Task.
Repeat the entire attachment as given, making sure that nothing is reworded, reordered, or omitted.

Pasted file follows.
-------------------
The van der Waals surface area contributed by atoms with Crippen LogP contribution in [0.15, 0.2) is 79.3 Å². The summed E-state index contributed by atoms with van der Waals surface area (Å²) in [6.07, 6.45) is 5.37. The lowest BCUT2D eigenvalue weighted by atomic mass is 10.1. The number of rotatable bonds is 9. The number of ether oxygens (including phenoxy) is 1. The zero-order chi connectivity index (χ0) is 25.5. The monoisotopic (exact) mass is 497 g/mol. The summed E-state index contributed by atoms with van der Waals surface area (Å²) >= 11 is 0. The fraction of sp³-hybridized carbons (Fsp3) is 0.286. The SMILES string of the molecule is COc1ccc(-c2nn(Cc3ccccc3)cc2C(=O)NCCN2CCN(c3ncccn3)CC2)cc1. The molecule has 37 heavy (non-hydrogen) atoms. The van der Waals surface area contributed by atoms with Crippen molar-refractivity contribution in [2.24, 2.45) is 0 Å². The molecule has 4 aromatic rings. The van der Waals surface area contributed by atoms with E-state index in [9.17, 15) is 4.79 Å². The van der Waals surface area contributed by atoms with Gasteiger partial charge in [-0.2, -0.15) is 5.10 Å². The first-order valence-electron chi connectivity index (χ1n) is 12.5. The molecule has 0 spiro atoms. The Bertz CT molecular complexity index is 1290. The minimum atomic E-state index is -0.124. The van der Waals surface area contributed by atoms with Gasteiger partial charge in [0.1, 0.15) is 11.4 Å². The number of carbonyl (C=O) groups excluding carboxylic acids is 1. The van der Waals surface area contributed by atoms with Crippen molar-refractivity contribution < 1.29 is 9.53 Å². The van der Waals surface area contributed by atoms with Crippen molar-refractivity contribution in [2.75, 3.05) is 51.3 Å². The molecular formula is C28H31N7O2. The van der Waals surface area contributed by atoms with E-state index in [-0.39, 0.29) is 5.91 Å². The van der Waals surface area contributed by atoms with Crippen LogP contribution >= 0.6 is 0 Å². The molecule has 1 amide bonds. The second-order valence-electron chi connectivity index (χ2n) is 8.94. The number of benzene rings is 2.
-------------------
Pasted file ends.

The van der Waals surface area contributed by atoms with Crippen LogP contribution in [0.15, 0.2) is 79.3 Å². The summed E-state index contributed by atoms with van der Waals surface area (Å²) in [6.07, 6.45) is 5.37. The lowest BCUT2D eigenvalue weighted by atomic mass is 10.1. The number of rotatable bonds is 9. The number of ether oxygens (including phenoxy) is 1. The zero-order chi connectivity index (χ0) is 25.5. The monoisotopic (exact) mass is 497 g/mol. The summed E-state index contributed by atoms with van der Waals surface area (Å²) >= 11 is 0. The fraction of sp³-hybridized carbons (Fsp3) is 0.286. The SMILES string of the molecule is COc1ccc(-c2nn(Cc3ccccc3)cc2C(=O)NCCN2CCN(c3ncccn3)CC2)cc1. The molecule has 37 heavy (non-hydrogen) atoms. The van der Waals surface area contributed by atoms with Crippen molar-refractivity contribution in [2.24, 2.45) is 0 Å². The molecule has 4 aromatic rings. The van der Waals surface area contributed by atoms with E-state index in [9.17, 15) is 4.79 Å². The van der Waals surface area contributed by atoms with Gasteiger partial charge in [-0.2, -0.15) is 5.10 Å². The first-order valence-electron chi connectivity index (χ1n) is 12.5. The molecule has 0 spiro atoms. The Bertz CT molecular complexity index is 1290. The minimum atomic E-state index is -0.124. The van der Waals surface area contributed by atoms with Gasteiger partial charge in [0.1, 0.15) is 11.4 Å². The number of carbonyl (C=O) groups excluding carboxylic acids is 1. The van der Waals surface area contributed by atoms with Crippen molar-refractivity contribution < 1.29 is 9.53 Å². The van der Waals surface area contributed by atoms with Crippen molar-refractivity contribution in [2.75, 3.05) is 51.3 Å². The molecular formula is C28H31N7O2. The van der Waals surface area contributed by atoms with E-state index in [-0.39, 0.29) is 5.91 Å². The van der Waals surface area contributed by atoms with Crippen LogP contribution >= 0.6 is 0 Å². The molecule has 1 amide bonds. The second-order valence-electron chi connectivity index (χ2n) is 8.94. The number of benzene rings is 2.